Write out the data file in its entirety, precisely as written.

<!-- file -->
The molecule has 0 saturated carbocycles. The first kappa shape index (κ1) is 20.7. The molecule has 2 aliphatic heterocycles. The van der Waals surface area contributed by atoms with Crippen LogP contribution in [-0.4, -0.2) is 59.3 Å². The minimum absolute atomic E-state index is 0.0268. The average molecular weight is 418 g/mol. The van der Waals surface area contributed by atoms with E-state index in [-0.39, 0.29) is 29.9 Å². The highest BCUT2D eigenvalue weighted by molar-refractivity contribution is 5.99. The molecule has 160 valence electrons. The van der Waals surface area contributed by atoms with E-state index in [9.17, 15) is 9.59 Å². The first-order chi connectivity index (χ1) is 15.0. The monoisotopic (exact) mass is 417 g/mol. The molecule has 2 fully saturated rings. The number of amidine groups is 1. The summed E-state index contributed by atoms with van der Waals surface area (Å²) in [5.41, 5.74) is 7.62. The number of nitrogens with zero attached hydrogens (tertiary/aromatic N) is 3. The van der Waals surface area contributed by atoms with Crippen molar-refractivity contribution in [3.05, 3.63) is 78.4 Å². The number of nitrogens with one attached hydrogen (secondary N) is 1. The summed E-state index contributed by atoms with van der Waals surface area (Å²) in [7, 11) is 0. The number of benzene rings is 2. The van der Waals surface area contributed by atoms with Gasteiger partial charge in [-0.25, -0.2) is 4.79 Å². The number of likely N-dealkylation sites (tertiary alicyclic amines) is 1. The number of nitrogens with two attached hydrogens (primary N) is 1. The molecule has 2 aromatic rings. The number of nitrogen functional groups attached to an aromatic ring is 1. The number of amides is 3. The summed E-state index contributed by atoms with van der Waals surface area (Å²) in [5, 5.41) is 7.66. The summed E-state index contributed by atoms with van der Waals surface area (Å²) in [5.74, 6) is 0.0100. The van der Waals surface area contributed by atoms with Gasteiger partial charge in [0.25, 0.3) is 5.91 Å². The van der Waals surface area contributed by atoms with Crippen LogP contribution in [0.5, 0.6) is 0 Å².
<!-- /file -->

The molecule has 0 saturated carbocycles. The first kappa shape index (κ1) is 20.7. The molecule has 2 aliphatic heterocycles. The van der Waals surface area contributed by atoms with Crippen LogP contribution in [-0.4, -0.2) is 59.3 Å². The minimum absolute atomic E-state index is 0.0268. The average molecular weight is 418 g/mol. The van der Waals surface area contributed by atoms with E-state index in [-0.39, 0.29) is 29.9 Å². The highest BCUT2D eigenvalue weighted by molar-refractivity contribution is 5.99. The molecule has 160 valence electrons. The van der Waals surface area contributed by atoms with E-state index in [9.17, 15) is 9.59 Å². The first-order chi connectivity index (χ1) is 15.0. The monoisotopic (exact) mass is 417 g/mol. The molecule has 2 fully saturated rings. The number of amidine groups is 1. The summed E-state index contributed by atoms with van der Waals surface area (Å²) in [5.41, 5.74) is 7.62. The number of nitrogens with zero attached hydrogens (tertiary/aromatic N) is 3. The van der Waals surface area contributed by atoms with Crippen molar-refractivity contribution in [3.05, 3.63) is 78.4 Å². The number of nitrogens with one attached hydrogen (secondary N) is 1. The summed E-state index contributed by atoms with van der Waals surface area (Å²) in [7, 11) is 0. The number of benzene rings is 2. The van der Waals surface area contributed by atoms with Gasteiger partial charge in [-0.25, -0.2) is 4.79 Å². The number of likely N-dealkylation sites (tertiary alicyclic amines) is 1. The number of nitrogens with two attached hydrogens (primary N) is 1. The molecule has 2 aromatic rings. The number of nitrogen functional groups attached to an aromatic ring is 1. The number of amides is 3. The summed E-state index contributed by atoms with van der Waals surface area (Å²) in [5, 5.41) is 7.66. The summed E-state index contributed by atoms with van der Waals surface area (Å²) in [5.74, 6) is 0.0100. The van der Waals surface area contributed by atoms with Gasteiger partial charge in [0.25, 0.3) is 5.91 Å². The van der Waals surface area contributed by atoms with Crippen LogP contribution in [0.5, 0.6) is 0 Å².